Armisted History, Family Crest & Coats of Arms
- Origins Available:
Of all the Anglo-Saxon names to come from Britain, Armisted is one of the most ancient. The name is a result of the original family having lived near or at a hermit's cell. The surname Armisted is derived from the Old French word ermite, which means hermit, and the Old English word stede, which means place.  
The name may also be an Anglicized form of the German surname Darmstädter, which is derived from the settlement of Darmstadt in Hesse, a former landgraviate of Germany.
Early Origins of the Armisted family
The surname Armisted was first found in Yorkshire where the Yorkshire Poll Tax Rolls of 1379 include some of the first listings of the family: Laurencius del Armetsted; Johannes de Armetstede who both held lands there at that time.  
"This has been a Yorkshire surname for five centuries at least." 
Later in Norfolk we found William Armistead, was vicar of Berwick Parva, Norfolk in 1587. 
Early History of the Armisted family
This web page shows only a small excerpt of our Armisted research. Another 137 words (10 lines of text) covering the years 1527, 1618, 1645, 1726, 1676, 1680, 1693, 1696, 1699, 1783, 1845, 1780, 1818, 1812, 1817, 1863 and 1863 are included under the topic Early Armisted History in all our PDF Extended History products and printed products wherever possible.
Armisted Spelling Variations
The first dictionaries that appeared in the last few hundred years did much to standardize the English language. Before that time, spelling variations in names were a common occurrence. The language was changing, incorporating pieces of other languages, and the spelling of names changed with it. Armisted has been spelled many different ways, including Armistead, Armitstead, Armystead, Armstead, Olmstead, Ormstead, Ampstead and many more.
Early Notables of the Armisted family (pre 1700)
Notables of the family at this time include Captain Anthony Armistead (1645-1726), British Justice of the Peace in the British Colony and Dominion of Virginia. He was born in Elizabeth City County, Virginia, the son of William Armistead. He assisted Sir William Berkeley's courts-martial in 1676 to try the Bacon insurgents and was a justice of the peace and Captain of Horse in 1680. He was a member of the Virginia House of Burgesses in 1693, 1696, 1699. He married Hannah Ellyson and had five children; the...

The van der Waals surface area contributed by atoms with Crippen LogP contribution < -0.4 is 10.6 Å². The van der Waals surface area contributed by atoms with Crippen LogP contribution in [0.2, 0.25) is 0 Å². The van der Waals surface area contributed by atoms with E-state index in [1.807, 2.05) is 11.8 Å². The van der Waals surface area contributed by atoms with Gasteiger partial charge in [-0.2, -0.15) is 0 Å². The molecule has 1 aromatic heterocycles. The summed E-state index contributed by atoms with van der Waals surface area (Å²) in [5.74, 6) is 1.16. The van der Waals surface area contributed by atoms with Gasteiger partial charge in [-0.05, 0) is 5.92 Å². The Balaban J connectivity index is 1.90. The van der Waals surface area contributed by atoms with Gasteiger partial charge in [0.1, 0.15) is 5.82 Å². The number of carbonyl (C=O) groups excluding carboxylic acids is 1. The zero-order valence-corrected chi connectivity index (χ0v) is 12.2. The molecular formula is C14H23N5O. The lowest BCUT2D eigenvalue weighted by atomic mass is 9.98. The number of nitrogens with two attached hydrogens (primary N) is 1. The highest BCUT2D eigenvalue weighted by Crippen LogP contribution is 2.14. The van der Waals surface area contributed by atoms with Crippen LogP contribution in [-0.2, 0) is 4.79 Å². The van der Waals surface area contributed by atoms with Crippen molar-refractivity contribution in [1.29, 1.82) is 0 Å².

Another 87 words (6 lines of text) are included under the topic Early Armisted Notables in all our PDF Extended History products and printed products wherever possible.
| Armisted migration to New Zealand ||+|
Emigration to New Zealand followed in the footsteps of the European explorers, such as Captain Cook (1769-70): first came sealers, whalers, missionaries, and traders. By 1838, the British New Zealand Company had begun buying land from the Maori tribes, and selling it to settlers, and, after the Treaty of Waitangi in 1840, many British families set out on the arduous six month journey from Britain to Aotearoa to start a new life. Early immigrants include:
Armisted Settlers in New Zealand in the 19th Century
- Susannah Armisted, who arrived in Auckland, New Zealand aboard the ship "Ida Zeigler" in 1863
- Sarah A. Armisted, who arrived in Auckland, New Zealand aboard the ship "Ida Zeigler" in 1863
- Mary E. Armisted, who arrived in Auckland, New Zealand aboard the ship "Ida Zeigler" in 1863
- Martha Armisted, who arrived in Auckland, New Zealand aboard the ship "Ida Zeigler" in 1863
- Amelia Armisted, who arrived in Auckland, New Zealand aboard the ship "Ida Zeigler" in 1863
|Contemporary Notables of the name Armisted (post 1700) ||+|
- William Armisted Burwell (1780-1821), American nineteenth-century Virginia politician and planter who served as presidential secretary and as a Democratic-Republican in the United States House of Representatives and the Virginia House of Delegates
- William Armisted Burwell (1780-1821), American congressman and presidential secretary from Virginia
The motto was originally a war cry or slogan. Mottoes first began to be shown with arms in the 14th and 15th centuries, but were not in general use until the 17th century. Thus the oldest coats of arms generally do not include a motto. Mottoes seldom form part of the grant of arms: Under most heraldic authorities, a motto is an optional component of the coat of arms, and can be added to or changed at will; many families have chosen not to display a motto.
Motto: Ever ready
Motto Translation: Always prepared
- Harrison, Henry, Surnames of the United Kingdom: A Concise Etymological Dictionary Baltimore: Geneological Publishing Company, 2013. Print
- Reaney, P.H and R.M. Wilson, A Dictionary of English Surnames. London: Routledge, 1991. Print. (ISBN 0-415-05737-X)
- Bardsley, C.W, A Dictionary of English and Welsh Surnames: With Special American Instances. Wiltshire: Heraldry Today, 1901. Print. (ISBN 0-900455-44-6)
- Rye, Walter, A History of Norfolk. London: Elliot Stock, 62, Paternoster Row, 1885. Print